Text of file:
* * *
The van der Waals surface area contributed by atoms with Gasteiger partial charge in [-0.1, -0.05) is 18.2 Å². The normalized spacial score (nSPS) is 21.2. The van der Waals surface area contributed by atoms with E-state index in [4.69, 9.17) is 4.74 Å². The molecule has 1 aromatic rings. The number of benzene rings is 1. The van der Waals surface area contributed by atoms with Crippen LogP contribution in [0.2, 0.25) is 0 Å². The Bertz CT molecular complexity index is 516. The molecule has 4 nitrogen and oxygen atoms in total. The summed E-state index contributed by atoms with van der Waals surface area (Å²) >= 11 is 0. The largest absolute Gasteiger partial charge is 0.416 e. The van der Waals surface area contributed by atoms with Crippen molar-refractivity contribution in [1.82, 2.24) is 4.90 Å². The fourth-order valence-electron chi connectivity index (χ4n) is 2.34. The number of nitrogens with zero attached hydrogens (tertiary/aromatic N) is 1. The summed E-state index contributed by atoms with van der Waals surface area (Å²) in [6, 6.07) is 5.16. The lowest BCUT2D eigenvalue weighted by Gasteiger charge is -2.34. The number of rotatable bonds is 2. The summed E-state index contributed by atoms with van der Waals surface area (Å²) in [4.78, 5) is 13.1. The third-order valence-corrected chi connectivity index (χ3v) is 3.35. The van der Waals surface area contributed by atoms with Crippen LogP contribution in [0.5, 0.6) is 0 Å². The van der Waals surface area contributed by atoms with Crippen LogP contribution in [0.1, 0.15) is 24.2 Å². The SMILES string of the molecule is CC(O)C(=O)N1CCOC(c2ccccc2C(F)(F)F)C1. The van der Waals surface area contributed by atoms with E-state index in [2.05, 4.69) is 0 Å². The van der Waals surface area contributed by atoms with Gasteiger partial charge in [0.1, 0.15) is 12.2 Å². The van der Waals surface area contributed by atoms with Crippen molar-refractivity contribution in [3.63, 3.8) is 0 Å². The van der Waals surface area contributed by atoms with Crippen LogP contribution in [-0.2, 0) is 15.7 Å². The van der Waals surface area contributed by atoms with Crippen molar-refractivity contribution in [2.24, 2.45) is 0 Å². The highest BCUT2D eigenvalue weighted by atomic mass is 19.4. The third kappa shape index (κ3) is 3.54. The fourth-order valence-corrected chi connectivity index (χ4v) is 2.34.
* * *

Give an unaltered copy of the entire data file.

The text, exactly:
The van der Waals surface area contributed by atoms with Gasteiger partial charge in [-0.1, -0.05) is 18.2 Å². The normalized spacial score (nSPS) is 21.2. The van der Waals surface area contributed by atoms with E-state index in [4.69, 9.17) is 4.74 Å². The molecule has 1 aromatic rings. The number of benzene rings is 1. The van der Waals surface area contributed by atoms with Crippen LogP contribution in [0.2, 0.25) is 0 Å². The Bertz CT molecular complexity index is 516. The molecule has 4 nitrogen and oxygen atoms in total. The summed E-state index contributed by atoms with van der Waals surface area (Å²) >= 11 is 0. The largest absolute Gasteiger partial charge is 0.416 e. The van der Waals surface area contributed by atoms with Crippen molar-refractivity contribution in [1.82, 2.24) is 4.90 Å². The fourth-order valence-electron chi connectivity index (χ4n) is 2.34. The number of nitrogens with zero attached hydrogens (tertiary/aromatic N) is 1. The summed E-state index contributed by atoms with van der Waals surface area (Å²) in [6, 6.07) is 5.16. The lowest BCUT2D eigenvalue weighted by Gasteiger charge is -2.34. The number of rotatable bonds is 2. The summed E-state index contributed by atoms with van der Waals surface area (Å²) in [4.78, 5) is 13.1. The third-order valence-corrected chi connectivity index (χ3v) is 3.35. The van der Waals surface area contributed by atoms with Crippen LogP contribution in [0.5, 0.6) is 0 Å². The van der Waals surface area contributed by atoms with Crippen LogP contribution in [0.1, 0.15) is 24.2 Å². The SMILES string of the molecule is CC(O)C(=O)N1CCOC(c2ccccc2C(F)(F)F)C1. The van der Waals surface area contributed by atoms with E-state index in [2.05, 4.69) is 0 Å². The van der Waals surface area contributed by atoms with Gasteiger partial charge in [0.1, 0.15) is 12.2 Å². The van der Waals surface area contributed by atoms with Crippen molar-refractivity contribution in [3.63, 3.8) is 0 Å². The van der Waals surface area contributed by atoms with Crippen LogP contribution in [-0.2, 0) is 15.7 Å². The van der Waals surface area contributed by atoms with Crippen molar-refractivity contribution in [2.24, 2.45) is 0 Å². The highest BCUT2D eigenvalue weighted by atomic mass is 19.4. The third kappa shape index (κ3) is 3.54. The fourth-order valence-corrected chi connectivity index (χ4v) is 2.34.